The family of response curves, as R6 is adjusted, is shown in Fig. 7. When optimally adjusted, the square wave response of the ribbons becomes very smooth and free of overshoot.

It is necessary to provide a means to limit peak modulation of the ribbon in order to maintain a specified minimum and maximum width of light or dark areas of each individual soundtrack. A soft peak clipper is provided at the input of the drive circuit with dc coupling so that precise boundaries may be established for a modulation of each track (Fig. 8).

A pair of pole-zero networks at the input of each drive amplifier assembly corrects the 12 dB/octave falloff of the ribbon-amplifier combination above the resonant frequency of the ribbon. The resulting frequency response of a typical total system, as read with a silicon solar cell, is shown in Fig. 9. The peak and valley at about 16 kHz are caused by the second harmonic of the ribbon, which is not fully damped by the magnetic field.

The sound of high-fidelity signals fed into this amplifier-ribbon system and monitored through a high-quality solar cell and amplifier is free of the usual resonant ribbon sound. Even impulse noise from phonograph records is handled smoothly.

Ground-noise reduction is not used. It would serve no useful purpose due to the manner in which the tracks are read by the CCD scanner. To preserve the integrity of the dynamic range, great care is taken to ensure that the light-valve ribbons never clash. Assuming that the master magnetic recording is not compressed, the average modulation level will be substantially lower (peak excursion, ±0.008 in) than in a conventional system. Figure 10 shows the performance curves of a four-track stereophonic valve RA 1563-B and of the re­producer.

The Colortek CCD Reproducer
The Colortek CCD Reproducer em­braces entirely new technology, principally intended to reproduce a multiplicity of discrete soundtracks, while also reading conventional Academy variable-area and variable-density tracks with improved quality. It uses a charge-coupled-device (CCD) cell array scanning a narrow focused slit, which only reads the moving edge boundaries of variable-area recordings. In contrast to a conventional reader, it is virtually blind to all other areas of the film, which are subject to dirt and scratches, making this reproducer substantially less susceptible to film-born noise. The system converts four recorded tracks to pulse-width-modulated (PWM) trains. Film weave, optical-dirt buildup, exciter-lamp aging, image spread and shrinkage, which causes bad cross-modulation distortion, are all electronically recognizable on the scanned pulse trains. These anomalies are automatically compensated for without a servo, moving parts or adjustments. When this system is used with its complementary compander, it provides the necessary alignment and drift-free operation. A dynamic range of 80 dB has been attained, together with 40-dB channel separation. The frequency response of the present scanning system is Hat from 20 to 12 kHz. When CCDs optimized for this system become available, the upper limit will be improved.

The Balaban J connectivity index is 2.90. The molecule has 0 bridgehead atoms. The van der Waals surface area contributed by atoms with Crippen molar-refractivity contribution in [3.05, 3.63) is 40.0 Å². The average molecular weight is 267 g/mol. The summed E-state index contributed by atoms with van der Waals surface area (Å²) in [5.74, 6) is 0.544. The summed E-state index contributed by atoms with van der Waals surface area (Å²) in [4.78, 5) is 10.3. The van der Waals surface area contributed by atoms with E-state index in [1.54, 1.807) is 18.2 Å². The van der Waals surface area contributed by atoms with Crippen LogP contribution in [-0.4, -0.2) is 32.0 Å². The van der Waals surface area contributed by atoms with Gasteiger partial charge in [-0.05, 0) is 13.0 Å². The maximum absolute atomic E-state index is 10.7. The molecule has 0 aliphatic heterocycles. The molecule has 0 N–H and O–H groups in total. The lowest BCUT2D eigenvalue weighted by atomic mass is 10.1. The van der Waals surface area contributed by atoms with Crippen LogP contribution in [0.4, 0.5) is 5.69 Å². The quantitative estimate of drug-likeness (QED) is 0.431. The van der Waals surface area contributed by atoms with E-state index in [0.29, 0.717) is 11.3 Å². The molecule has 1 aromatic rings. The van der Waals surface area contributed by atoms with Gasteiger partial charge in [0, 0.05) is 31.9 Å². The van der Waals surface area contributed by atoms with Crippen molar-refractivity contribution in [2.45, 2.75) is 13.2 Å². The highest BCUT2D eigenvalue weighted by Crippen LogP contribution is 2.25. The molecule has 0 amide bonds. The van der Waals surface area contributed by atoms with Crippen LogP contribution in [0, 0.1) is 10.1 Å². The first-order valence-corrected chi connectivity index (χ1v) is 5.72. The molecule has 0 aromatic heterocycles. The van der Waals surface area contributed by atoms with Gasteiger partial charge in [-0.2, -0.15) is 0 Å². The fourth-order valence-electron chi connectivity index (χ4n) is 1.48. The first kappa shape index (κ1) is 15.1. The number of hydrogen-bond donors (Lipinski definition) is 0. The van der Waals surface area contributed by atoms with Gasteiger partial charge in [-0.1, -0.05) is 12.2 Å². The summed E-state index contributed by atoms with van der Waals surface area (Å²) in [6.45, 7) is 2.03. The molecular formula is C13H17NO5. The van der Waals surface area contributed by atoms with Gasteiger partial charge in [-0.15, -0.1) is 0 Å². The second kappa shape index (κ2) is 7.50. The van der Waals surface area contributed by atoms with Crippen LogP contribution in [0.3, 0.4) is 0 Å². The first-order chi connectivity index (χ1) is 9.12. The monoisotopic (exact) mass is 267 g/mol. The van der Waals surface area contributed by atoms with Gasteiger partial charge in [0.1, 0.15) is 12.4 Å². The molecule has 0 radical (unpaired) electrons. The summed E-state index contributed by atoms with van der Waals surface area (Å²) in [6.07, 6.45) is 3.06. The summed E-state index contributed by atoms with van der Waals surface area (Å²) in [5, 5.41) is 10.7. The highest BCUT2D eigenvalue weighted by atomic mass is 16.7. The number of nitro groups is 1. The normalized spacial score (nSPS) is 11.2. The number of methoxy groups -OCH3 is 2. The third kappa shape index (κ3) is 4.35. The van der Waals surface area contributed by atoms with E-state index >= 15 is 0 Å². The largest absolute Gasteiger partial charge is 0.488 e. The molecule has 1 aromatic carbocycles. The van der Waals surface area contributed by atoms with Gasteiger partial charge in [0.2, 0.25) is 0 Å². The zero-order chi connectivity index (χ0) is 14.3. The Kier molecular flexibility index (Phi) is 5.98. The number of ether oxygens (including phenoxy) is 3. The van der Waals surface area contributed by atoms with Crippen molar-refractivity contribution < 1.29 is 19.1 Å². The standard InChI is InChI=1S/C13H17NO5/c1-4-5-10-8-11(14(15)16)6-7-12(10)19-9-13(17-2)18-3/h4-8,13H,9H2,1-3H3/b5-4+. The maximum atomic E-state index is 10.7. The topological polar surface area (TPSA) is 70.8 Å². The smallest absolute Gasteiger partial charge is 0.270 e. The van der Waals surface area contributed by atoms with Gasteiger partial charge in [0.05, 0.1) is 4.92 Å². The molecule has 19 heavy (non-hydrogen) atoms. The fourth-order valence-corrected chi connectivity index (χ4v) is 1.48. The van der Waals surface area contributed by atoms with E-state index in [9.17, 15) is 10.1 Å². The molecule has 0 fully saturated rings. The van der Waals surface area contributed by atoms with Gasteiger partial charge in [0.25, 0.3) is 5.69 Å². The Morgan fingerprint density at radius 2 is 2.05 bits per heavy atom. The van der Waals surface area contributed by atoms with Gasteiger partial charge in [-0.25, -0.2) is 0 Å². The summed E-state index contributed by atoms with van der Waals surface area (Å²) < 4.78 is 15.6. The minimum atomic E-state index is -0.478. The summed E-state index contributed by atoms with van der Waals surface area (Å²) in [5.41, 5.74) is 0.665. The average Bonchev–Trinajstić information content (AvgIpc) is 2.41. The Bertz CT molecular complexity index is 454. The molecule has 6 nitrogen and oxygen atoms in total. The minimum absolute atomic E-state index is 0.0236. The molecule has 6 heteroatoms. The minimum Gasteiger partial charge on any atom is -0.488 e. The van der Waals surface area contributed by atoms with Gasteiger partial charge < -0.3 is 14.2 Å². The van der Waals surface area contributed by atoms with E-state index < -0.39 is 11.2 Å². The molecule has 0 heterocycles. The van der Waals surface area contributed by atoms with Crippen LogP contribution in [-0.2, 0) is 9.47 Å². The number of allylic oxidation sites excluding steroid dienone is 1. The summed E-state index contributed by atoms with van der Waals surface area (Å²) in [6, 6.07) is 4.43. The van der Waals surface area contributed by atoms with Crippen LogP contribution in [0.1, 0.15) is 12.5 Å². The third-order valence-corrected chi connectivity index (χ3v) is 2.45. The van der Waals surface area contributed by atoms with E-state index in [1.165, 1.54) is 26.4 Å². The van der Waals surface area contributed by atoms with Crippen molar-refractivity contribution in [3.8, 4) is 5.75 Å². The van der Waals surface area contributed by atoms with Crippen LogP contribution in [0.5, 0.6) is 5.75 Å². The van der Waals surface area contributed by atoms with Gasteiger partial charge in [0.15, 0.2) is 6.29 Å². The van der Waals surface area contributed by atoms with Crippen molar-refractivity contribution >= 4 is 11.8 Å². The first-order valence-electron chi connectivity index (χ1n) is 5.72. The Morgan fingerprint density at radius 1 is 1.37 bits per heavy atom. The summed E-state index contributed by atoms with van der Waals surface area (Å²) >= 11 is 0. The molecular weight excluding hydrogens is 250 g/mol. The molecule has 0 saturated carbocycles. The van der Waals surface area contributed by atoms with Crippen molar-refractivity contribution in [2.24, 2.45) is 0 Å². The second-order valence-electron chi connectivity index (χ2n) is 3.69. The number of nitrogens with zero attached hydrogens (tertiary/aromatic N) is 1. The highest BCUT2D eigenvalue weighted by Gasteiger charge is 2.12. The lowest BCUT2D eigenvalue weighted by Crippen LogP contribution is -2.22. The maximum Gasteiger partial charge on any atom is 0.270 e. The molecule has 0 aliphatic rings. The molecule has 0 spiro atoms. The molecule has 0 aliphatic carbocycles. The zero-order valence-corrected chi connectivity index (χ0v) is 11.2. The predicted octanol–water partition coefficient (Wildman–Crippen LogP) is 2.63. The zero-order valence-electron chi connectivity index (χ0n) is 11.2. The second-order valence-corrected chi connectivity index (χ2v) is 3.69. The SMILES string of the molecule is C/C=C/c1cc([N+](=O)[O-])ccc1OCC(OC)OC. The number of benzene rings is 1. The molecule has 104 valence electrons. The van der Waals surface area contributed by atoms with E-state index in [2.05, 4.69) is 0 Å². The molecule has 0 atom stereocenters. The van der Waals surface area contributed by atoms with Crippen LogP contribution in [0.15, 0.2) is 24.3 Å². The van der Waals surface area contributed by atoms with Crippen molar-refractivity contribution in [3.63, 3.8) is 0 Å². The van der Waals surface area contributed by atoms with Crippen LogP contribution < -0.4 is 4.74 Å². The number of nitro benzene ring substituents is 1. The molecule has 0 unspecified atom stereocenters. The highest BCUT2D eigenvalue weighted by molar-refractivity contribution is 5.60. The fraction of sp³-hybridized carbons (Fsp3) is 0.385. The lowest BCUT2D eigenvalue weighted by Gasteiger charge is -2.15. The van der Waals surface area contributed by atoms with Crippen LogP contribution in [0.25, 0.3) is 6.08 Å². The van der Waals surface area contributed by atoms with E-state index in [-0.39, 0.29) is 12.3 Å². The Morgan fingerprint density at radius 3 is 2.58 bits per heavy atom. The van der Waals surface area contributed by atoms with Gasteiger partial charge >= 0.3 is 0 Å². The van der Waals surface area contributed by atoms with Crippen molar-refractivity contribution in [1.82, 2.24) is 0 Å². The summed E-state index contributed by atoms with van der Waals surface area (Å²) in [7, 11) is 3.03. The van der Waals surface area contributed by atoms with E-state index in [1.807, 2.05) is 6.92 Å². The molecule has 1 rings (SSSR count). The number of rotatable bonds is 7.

Optical and Scan Geometry.
The overall arrangement is similar to a conventional focused-slit illumination-averaging reader. Instead of using a mechanical slit optically projected on the film, there is a 17 µm aperture in a monolithic array of 256 image-sensing cells of the CCD. This device, together with its optics and support circuitry, is relatively large and is configured so that it can take the place normally occupied by the exciter-lamp assemblies of the standard American sound heads. A sub-miniature halogen-cycle exciter lamp and its condensing optics take the place of the photoreceptor in the sound drum. This grouping (Fig. 11) places the emulsion in its conventional position facing the CCD scanner's objective lens which has an intermediate-sized aperture.

Dirt and scratches on the base side are thus projected with slightly less amplitude, yielding an overall reduction of noise, be­cause they point toward the relatively large illumination source.

The halogen-cycle exciter lamp has a built-in first stage aspheric condenser lens as part of its envelope. An external infrared heat shield (necessary for the film-plus-CCD system) and secondary correction lens render an illumination uniformity within 10% over an area measuring 0.4 X 4 mm. This linearity is less than desired for low-distortion average-area reproduction. However, it will be shown that boundary or edge-scan methods are much less sensitive to this phenomenon. The slight tradeoff results in a miniature assembly that can be mounted entirely within the sound drum. There is also a higher optical efficiency, which allows the filament to operate at just sufficient temperature to maintain the halogen cycle. This long-life operator produces high infrared energy, which in turn would cause blooming or image smearing in the CCD. This is corrected by interposing cold and spectral-limit filters. (Theoretically, the absence of infrared radiation makes it unnecessary to have a redeveloped silver track. The spectral sensitivity curve of the CCD scanner is such that a dye track of appropriate density, hue and commensurate sharpness should yield satisfactory sound reproduction.)

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©1978 SMPTE Journal
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